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The Ghost Forest

Racists, Radicals, and Real Estate in the California Redwoods

Regular Price $38.99 CAD

Regular Price $38.99 CAD

This item is a preorder. Your payment method will be charged immediately, and the product is expected to ship on or around June 6, 2023. This date is subject to change due to shipping delays beyond our control.

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Description

The definitive story of the California redwoods, their discovery and their exploitation, as told by an activist who fought to protect their existence against those determined to cut them down.

Every year millions of tourists from around the world visit California’s famous redwoods. Yet few who strain their necks to glimpse the tops of the world’s tallest trees understand how unlikely it is that these last isolated groves of giant trees still stand at all. In this gripping historical memoir, journalist and famed redwood activist Greg King examines how investors and a growing U.S. economy drove the timber industry to cut down all but 4 percent of the original two-million-acre redwood ecosystem. King first examined redwood logging in the 1980s—as an award-winning reporter. What he found in the woods convinced him to leap the line of neutrality and become an activist dedicated to saving the very last ancient redwood groves remaining in private hands. 

The land grab began in 1849, when a “green gold rush” of migrants came to exploit the legendary redwoods that grew along the Russian River. Several generations later, in 1987, Greg King discovered and named Headwaters Forest—at 3,000 acres the largest ancient redwood habitat remaining outside of parks—and he led the movement to save this grove. After a decade of one of the longest, most dramatic, and violent environmental campaigns in US history, in 1999 the state and federal governments protected Headwaters Forest.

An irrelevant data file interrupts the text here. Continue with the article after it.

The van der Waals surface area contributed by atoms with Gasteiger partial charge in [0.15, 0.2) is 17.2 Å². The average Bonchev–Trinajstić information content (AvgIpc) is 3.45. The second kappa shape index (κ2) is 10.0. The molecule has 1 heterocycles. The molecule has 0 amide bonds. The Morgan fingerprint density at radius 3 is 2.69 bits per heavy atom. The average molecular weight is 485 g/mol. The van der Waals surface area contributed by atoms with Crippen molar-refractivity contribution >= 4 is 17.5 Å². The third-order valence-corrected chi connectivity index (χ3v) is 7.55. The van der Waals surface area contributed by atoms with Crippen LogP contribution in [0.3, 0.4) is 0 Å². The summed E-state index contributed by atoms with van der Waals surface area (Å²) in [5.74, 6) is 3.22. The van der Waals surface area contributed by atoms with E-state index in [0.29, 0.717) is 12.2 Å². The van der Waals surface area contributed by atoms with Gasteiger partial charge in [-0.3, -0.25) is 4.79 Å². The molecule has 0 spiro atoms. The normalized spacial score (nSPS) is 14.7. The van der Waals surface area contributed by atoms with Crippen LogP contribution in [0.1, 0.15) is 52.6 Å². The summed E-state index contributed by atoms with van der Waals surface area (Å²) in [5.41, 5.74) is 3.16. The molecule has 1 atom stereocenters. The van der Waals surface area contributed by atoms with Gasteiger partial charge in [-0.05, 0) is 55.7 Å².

The Ghost Forest explores a central question, an overhanging mystery: What was it like, this botanical Elysium that grew only along the Northern California coast, a forest so spectacular—but also uniquely valuable as a cornerstone of American economic growth—that in the end it would inspire life-and-death struggles? Few but loggers and surveyors ever saw such magnificent trees, ancient sentinels that, like ghosts, have informed King’s understanding of the world. On a lifelong journey, King finds himself through the generations, and through the trees. 

What's Inside

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Praise

"Greg King's Ghost Forest is a haunting requiem for one of Earth's magnificent forests.  Human survival has rested on our ability to recognize opportunity by exploiting the planet's abundance.  Once armed with fossil fuels and machines, we have felled entire ecosystems to serve our limitless demands.  King's feelings of awe, humility and love before giant redwoods, is what is needed to slake our drawdown of the rest of nature."—David Suzuki